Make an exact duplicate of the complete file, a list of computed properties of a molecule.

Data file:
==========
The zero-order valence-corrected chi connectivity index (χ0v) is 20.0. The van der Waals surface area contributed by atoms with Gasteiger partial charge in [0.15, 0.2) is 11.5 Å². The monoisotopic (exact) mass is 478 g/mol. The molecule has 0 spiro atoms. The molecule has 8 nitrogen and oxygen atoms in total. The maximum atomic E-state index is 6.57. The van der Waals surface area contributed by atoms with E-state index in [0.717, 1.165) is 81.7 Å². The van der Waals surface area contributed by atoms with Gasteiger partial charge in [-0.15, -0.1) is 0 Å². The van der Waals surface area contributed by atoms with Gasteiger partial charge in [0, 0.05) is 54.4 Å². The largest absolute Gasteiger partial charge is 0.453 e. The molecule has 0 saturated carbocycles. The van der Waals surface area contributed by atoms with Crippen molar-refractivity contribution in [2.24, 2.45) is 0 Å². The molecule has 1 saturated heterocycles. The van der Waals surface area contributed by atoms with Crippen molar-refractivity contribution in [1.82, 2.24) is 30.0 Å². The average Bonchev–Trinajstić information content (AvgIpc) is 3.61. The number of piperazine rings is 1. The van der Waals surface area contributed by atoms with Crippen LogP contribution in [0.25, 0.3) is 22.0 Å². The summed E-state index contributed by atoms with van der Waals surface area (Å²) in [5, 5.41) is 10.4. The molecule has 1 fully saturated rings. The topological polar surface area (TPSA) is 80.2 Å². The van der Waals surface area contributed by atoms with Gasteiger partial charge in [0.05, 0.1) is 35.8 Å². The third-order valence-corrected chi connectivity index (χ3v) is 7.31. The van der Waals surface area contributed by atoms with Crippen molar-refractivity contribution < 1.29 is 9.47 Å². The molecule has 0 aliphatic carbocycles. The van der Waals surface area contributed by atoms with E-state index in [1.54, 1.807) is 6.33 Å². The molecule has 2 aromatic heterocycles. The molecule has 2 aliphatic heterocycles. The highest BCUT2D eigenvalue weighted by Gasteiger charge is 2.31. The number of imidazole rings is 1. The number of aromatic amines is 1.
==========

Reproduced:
The zero-order valence-corrected chi connectivity index (χ0v) is 20.0. The van der Waals surface area contributed by atoms with Gasteiger partial charge in [0.15, 0.2) is 11.5 Å². The monoisotopic (exact) mass is 478 g/mol. The molecule has 0 spiro atoms. The molecule has 8 nitrogen and oxygen atoms in total. The maximum atomic E-state index is 6.57. The van der Waals surface area contributed by atoms with E-state index in [0.717, 1.165) is 81.7 Å². The van der Waals surface area contributed by atoms with Gasteiger partial charge in [-0.15, -0.1) is 0 Å². The van der Waals surface area contributed by atoms with Gasteiger partial charge in [0, 0.05) is 54.4 Å². The largest absolute Gasteiger partial charge is 0.453 e. The molecule has 0 saturated carbocycles. The van der Waals surface area contributed by atoms with Crippen molar-refractivity contribution in [2.24, 2.45) is 0 Å². The molecule has 1 saturated heterocycles. The van der Waals surface area contributed by atoms with Crippen molar-refractivity contribution in [1.82, 2.24) is 30.0 Å². The average Bonchev–Trinajstić information content (AvgIpc) is 3.61. The number of piperazine rings is 1. The van der Waals surface area contributed by atoms with Crippen LogP contribution in [0.25, 0.3) is 22.0 Å². The summed E-state index contributed by atoms with van der Waals surface area (Å²) in [5, 5.41) is 10.4. The molecule has 1 fully saturated rings. The topological polar surface area (TPSA) is 80.2 Å². The van der Waals surface area contributed by atoms with Gasteiger partial charge in [0.05, 0.1) is 35.8 Å². The third-order valence-corrected chi connectivity index (χ3v) is 7.31. The van der Waals surface area contributed by atoms with Crippen molar-refractivity contribution < 1.29 is 9.47 Å². The molecule has 0 aliphatic carbocycles. The van der Waals surface area contributed by atoms with E-state index in [1.54, 1.807) is 6.33 Å². The molecule has 2 aromatic heterocycles. The molecule has 2 aliphatic heterocycles. The highest BCUT2D eigenvalue weighted by Gasteiger charge is 2.31. The number of imidazole rings is 1. The number of aromatic amines is 1.